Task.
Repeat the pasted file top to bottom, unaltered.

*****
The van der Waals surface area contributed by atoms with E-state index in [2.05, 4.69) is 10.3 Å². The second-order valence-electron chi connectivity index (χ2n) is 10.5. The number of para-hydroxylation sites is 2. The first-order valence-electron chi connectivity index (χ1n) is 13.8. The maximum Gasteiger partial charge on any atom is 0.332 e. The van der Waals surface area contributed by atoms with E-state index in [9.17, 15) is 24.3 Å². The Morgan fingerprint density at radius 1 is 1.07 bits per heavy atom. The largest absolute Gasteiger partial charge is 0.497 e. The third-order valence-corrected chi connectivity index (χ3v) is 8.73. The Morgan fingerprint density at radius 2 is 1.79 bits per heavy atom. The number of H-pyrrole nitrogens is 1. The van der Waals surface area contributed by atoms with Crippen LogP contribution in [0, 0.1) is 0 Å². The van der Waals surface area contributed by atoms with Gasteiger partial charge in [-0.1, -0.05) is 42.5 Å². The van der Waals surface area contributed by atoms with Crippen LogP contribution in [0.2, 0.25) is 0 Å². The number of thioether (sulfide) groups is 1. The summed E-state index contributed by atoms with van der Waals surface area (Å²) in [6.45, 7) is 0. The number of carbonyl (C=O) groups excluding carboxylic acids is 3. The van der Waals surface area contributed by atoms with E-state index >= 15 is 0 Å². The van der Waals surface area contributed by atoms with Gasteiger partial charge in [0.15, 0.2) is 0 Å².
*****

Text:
The van der Waals surface area contributed by atoms with E-state index in [2.05, 4.69) is 10.3 Å². The second-order valence-electron chi connectivity index (χ2n) is 10.5. The number of para-hydroxylation sites is 2. The first-order valence-electron chi connectivity index (χ1n) is 13.8. The maximum Gasteiger partial charge on any atom is 0.332 e. The van der Waals surface area contributed by atoms with E-state index in [9.17, 15) is 24.3 Å². The Morgan fingerprint density at radius 1 is 1.07 bits per heavy atom. The largest absolute Gasteiger partial charge is 0.497 e. The third-order valence-corrected chi connectivity index (χ3v) is 8.73. The Morgan fingerprint density at radius 2 is 1.79 bits per heavy atom. The number of H-pyrrole nitrogens is 1. The van der Waals surface area contributed by atoms with Crippen LogP contribution in [0, 0.1) is 0 Å². The van der Waals surface area contributed by atoms with Gasteiger partial charge in [-0.1, -0.05) is 42.5 Å². The van der Waals surface area contributed by atoms with Crippen LogP contribution in [0.2, 0.25) is 0 Å². The number of thioether (sulfide) groups is 1. The summed E-state index contributed by atoms with van der Waals surface area (Å²) in [6.45, 7) is 0. The number of carbonyl (C=O) groups excluding carboxylic acids is 3. The van der Waals surface area contributed by atoms with E-state index >= 15 is 0 Å². The van der Waals surface area contributed by atoms with Gasteiger partial charge in [0.15, 0.2) is 0 Å².